There is no philosophical argument available that will bring a person to genuine knowledge that the Bible is the Word of God. Recall that we said knowledge, properly defined is 1) It is in fact the case; 2) I believe it is the case; and 3) I have reasonable grounds for believing it is the case. One may wrongly infer that (3) asserts that a person can and should arrive at the conclusion that the Bible is the Word of God by rational means. That would be reading more into (3) than is necessary. Second, (3) will turn on how one defines “reasonable grounds.” To defend the claim that the Bible is the Word of God, we have no recourse but to turn to Scripture itself. The reason we must turn to Scripture itself is due to the fact that Christian theism contends that Scripture is self-authenticating, self-vindicating, authoritative, our final source of appeal for what qualifies as true knowledge, that it is in fact the standard and source of how humans know anything at all not only about the world, but how we should go about constructing our very theory of knowledge to begin with. By what standard then do we call into question the precise basis for how we know anything?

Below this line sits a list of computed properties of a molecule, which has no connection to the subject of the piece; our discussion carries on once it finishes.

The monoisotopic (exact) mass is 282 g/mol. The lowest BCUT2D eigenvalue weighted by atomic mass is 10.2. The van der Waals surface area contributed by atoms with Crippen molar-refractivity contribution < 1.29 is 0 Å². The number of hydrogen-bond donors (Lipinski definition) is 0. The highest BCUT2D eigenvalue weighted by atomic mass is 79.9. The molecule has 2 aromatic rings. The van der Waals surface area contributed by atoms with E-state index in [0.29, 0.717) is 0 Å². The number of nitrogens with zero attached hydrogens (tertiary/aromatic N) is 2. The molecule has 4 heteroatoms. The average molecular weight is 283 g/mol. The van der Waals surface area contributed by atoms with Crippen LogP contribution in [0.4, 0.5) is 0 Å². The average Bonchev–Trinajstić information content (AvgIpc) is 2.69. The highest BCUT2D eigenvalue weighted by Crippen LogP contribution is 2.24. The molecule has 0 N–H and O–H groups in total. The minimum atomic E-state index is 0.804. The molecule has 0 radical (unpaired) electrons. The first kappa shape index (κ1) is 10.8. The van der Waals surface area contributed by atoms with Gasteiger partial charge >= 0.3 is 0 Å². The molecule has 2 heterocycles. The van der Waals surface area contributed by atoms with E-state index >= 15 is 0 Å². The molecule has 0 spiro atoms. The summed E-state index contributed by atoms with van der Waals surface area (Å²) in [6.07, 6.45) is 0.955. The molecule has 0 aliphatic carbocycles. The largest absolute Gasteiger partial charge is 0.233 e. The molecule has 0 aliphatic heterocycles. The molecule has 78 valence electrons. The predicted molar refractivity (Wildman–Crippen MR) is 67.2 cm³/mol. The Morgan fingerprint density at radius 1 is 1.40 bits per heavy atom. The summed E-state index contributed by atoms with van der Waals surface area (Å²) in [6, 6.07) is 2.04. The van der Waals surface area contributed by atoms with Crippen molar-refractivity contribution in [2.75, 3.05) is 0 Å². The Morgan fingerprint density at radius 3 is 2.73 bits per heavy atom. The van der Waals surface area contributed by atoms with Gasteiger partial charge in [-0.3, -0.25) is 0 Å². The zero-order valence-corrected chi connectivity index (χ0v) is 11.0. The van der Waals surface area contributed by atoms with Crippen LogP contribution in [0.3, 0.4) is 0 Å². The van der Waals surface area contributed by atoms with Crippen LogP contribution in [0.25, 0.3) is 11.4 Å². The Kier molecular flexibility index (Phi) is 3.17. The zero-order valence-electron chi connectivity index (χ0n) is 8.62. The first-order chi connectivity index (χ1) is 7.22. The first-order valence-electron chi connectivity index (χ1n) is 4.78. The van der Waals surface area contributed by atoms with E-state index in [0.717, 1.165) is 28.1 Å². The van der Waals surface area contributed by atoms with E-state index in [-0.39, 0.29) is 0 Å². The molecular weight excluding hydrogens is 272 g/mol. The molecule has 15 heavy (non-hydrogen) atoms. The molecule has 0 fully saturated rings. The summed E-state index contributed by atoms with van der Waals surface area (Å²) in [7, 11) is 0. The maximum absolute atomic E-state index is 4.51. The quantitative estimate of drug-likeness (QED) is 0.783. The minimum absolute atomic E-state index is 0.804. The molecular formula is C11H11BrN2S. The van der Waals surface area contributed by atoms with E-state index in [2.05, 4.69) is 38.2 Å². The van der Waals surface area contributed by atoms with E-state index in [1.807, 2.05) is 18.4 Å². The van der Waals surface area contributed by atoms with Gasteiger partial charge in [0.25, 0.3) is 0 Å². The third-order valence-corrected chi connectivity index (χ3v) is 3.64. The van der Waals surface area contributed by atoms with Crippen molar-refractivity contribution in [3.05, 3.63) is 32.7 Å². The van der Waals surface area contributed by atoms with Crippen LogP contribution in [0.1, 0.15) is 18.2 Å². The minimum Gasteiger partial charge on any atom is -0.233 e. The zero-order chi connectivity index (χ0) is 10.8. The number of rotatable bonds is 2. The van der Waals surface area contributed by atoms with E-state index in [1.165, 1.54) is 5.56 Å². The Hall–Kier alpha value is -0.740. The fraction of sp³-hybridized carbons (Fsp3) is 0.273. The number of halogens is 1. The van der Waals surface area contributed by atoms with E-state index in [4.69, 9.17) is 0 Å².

To where then do we turn to put forward the case that the Bible is the Word of God? It could rightly be said that we are dealing with a question that maybe does not require an answer. Some theologians believe that those who know the truthfulness of this statement do not need an argument based in logic or human reason to support their belief and that those who do not, cannot possibly be convinced by any argument put forth for the claim regardless of it cogency or rational persuasiveness. This is a fair and perhaps keen observation to which we shall return shortly.